The recession’s impact on the PR/communication functions of US organizations has been modest to date and has resulted in lower budgets, salary freezes and cuts in agency fees, but only limited internal staff reductions, according to a study conducted by the USC Annenberg Strategic Communication and Public Relations Center (SCPRC).
The study (pdf) finds that 40% of respondents say their budget has decreased in the last fiscal year as compared with their original budget, and the original FY 2009 communication budgets of the nearly 200 organizations that participated in the survey were, on average, 7.4% lower than what the organizations actually spent on that function in FY 2008.
Thus far in 2009, surveyed organizations have further reduced their spending by an average of 3.9% relative to their planned budgets for this fiscal year.
To address these budget reductions, communications organizations have, until now, largely avoided dramatic cuts in internal communication staffs, preferring instead to slash compensation to their external agencies and/or take action to freeze or reduce compensation paid to their own staffs, the research found.
“Overall the news appears to be somewhat heartening for the profession,” said Jerry Swerling, director of the SCPRC. “While the recession has certainly hurt, and there will undoubtedly be more pain in the future, respondents have experienced significant but not debilitating budget cuts and have been able to prevent, at least through today, widespread layoffs. This is a significant change from the historical pattern, which saw precipitous cuts, and sometimes near total elimination of PR/communication, in difficult economic times.”
Swerling believes that the reason for this change is the growing recognition among organizations that engaging with stakeholders in today’s hyper-informational, increasingly transparent environment is now essential, especially in a downturn, and PR and communications are among the best, cost-effective ways to do it.
Some 18% of respondents indicated that their PR/communication budgets actually increased from FY 2008 to FY 2009, by an average of 14.2%, the survey found. However, SCPRC said this finding must be seen in context of current budgets: Since the original budgets for this fiscal year were established, responding organizations have experienced, on average, budget reductions of 3.9%.
Half (51%) of respondents say their FY 2009 PR/communication budgets are smaller than what they actually spent in fiscal 2008, by an average of 19%.
Although 31% indicate that their FY 2009 budgets were similar to those of the prior year, this too must be seen in the context of year-to-date budget cuts averaging 3.9%, SCPRC said, noting that flat budgets pale in comparison with the fairly substantial annual increases most PR/communication departments enjoyed over the previous four-to-six year period, as revealed by prior USC SCPRC studies.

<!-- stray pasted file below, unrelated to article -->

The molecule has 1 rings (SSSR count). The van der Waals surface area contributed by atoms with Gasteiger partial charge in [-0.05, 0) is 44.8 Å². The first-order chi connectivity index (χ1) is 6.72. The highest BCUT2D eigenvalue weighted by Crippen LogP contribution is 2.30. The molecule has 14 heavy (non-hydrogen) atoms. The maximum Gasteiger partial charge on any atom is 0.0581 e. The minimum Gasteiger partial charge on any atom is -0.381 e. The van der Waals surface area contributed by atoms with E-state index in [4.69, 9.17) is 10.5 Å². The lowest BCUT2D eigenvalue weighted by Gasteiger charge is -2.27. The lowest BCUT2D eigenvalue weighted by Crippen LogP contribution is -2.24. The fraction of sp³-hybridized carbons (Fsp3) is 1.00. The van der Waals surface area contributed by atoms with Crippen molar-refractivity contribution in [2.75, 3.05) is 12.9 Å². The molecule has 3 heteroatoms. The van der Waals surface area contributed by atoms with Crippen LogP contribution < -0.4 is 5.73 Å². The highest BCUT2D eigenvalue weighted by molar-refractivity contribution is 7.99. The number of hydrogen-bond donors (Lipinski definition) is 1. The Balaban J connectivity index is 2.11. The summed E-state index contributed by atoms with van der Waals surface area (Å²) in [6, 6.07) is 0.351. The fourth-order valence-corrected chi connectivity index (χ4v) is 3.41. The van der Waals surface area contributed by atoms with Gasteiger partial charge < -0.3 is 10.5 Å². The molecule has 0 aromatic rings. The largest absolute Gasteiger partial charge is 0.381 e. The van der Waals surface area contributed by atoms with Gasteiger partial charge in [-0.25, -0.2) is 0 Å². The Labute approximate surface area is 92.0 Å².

Changes in Staff Size
While 63% indicated that their staffs did not change in size in 2008, 22% downsized their PR/communication staffs by about one-fifth (22%) last year, SCPRC said.
Another 15% (all of which have PR/communication staffs of 1 -17 full time people) reported staff growth.
As a group, the pool of organizations that participated in the study experienced no net change in PR/communication staffing in 2008, with staff reductions in some organizations being offset by no changes and/or new positions in others.
For the current (2009) fiscal year, 73% anticipate no changes in staffing levels while 7% anticipate growth, of about 15% on average. A fifth (20%) anticipate that staff reductions, averaging to 27%, will occur at some point during the year.
Staff Compensation Trends
Unlike staff size, compensation in 2008 was greatly affected by the recession. Nearly two-fifths (39%) of participating organizations froze the salaries paid to PR/communication staff, while 7% reduced employee compensation.
For 2009, 56% anticipate compensation freezes, while 21% believe they will have to reduce compensation by an average of 11.7%.
Use of Outside Agencies
Of the 58% of responding organizations who reported working with one or more outside agencies, 69% indicated that they have already reduced, or plan to reduce, the fees paid to those agencies. Those that have already reduced agency compensation have done so by an average of 28%, while those anticipating cuts expect them to amount to an average of 22%.
These figures, in combination with the data on the staffing situation,? suggest that these organizations are addressing budget cuts by reducing fees paid to their agencies and/or limiting or reducing what they pay their employees, with internal staff reductions seen as a last resort, the study said.
Although respondents of all types indicated that they have been adversely affected by the downturn, those in the corporate sector have suffered more than governmental and nonprofit organizations. The latter experienced somewhat less adversity in 2008, but definitely anticipate budget and personnel cuts in 2009.
About the survey: The online survey was conducted between January 13-27, 2009, with 200 respondents who are senior level PR/communication professionals Of those who responded to the survey, 61% work for companies, 27% for non-profit organizations, 13% for government agencies.